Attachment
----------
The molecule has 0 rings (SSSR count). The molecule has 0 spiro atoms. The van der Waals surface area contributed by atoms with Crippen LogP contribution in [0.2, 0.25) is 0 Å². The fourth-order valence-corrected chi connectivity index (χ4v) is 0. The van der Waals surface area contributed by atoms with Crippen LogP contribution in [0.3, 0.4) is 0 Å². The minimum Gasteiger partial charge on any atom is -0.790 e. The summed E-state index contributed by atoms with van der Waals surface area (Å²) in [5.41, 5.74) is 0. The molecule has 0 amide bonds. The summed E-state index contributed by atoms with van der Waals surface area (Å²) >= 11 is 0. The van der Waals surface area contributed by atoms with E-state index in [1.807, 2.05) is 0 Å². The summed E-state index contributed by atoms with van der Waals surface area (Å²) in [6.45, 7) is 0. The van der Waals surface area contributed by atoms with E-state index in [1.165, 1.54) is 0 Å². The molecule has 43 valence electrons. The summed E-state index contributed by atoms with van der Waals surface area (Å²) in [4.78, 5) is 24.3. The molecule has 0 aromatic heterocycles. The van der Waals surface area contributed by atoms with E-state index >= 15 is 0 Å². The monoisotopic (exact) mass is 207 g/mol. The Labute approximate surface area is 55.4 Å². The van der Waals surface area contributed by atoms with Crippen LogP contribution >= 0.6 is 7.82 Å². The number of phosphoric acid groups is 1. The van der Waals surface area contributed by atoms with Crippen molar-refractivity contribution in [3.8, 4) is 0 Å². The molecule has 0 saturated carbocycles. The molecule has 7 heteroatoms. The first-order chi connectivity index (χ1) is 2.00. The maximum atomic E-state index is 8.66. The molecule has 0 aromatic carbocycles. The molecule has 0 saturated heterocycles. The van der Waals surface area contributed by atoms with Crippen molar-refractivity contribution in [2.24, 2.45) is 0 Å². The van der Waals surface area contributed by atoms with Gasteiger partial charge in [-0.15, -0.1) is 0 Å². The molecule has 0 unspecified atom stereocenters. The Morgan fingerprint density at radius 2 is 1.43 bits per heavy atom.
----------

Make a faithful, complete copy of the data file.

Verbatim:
The molecule has 0 rings (SSSR count). The molecule has 0 spiro atoms. The van der Waals surface area contributed by atoms with Crippen LogP contribution in [0.2, 0.25) is 0 Å². The fourth-order valence-corrected chi connectivity index (χ4v) is 0. The van der Waals surface area contributed by atoms with Crippen LogP contribution in [0.3, 0.4) is 0 Å². The minimum Gasteiger partial charge on any atom is -0.790 e. The summed E-state index contributed by atoms with van der Waals surface area (Å²) in [5.41, 5.74) is 0. The molecule has 0 amide bonds. The summed E-state index contributed by atoms with van der Waals surface area (Å²) >= 11 is 0. The van der Waals surface area contributed by atoms with E-state index in [1.807, 2.05) is 0 Å². The summed E-state index contributed by atoms with van der Waals surface area (Å²) in [6.45, 7) is 0. The van der Waals surface area contributed by atoms with E-state index in [1.165, 1.54) is 0 Å². The molecule has 43 valence electrons. The summed E-state index contributed by atoms with van der Waals surface area (Å²) in [4.78, 5) is 24.3. The molecule has 0 aromatic heterocycles. The van der Waals surface area contributed by atoms with E-state index >= 15 is 0 Å². The monoisotopic (exact) mass is 207 g/mol. The Labute approximate surface area is 55.4 Å². The van der Waals surface area contributed by atoms with Crippen LogP contribution >= 0.6 is 7.82 Å². The number of phosphoric acid groups is 1. The van der Waals surface area contributed by atoms with Crippen molar-refractivity contribution in [3.8, 4) is 0 Å². The molecule has 0 saturated carbocycles. The molecule has 7 heteroatoms. The first-order chi connectivity index (χ1) is 2.00. The maximum atomic E-state index is 8.66. The molecule has 0 aromatic carbocycles. The molecule has 0 saturated heterocycles. The van der Waals surface area contributed by atoms with Crippen molar-refractivity contribution in [2.24, 2.45) is 0 Å². The van der Waals surface area contributed by atoms with Gasteiger partial charge in [-0.15, -0.1) is 0 Å². The molecule has 0 unspecified atom stereocenters. The Morgan fingerprint density at radius 2 is 1.43 bits per heavy atom.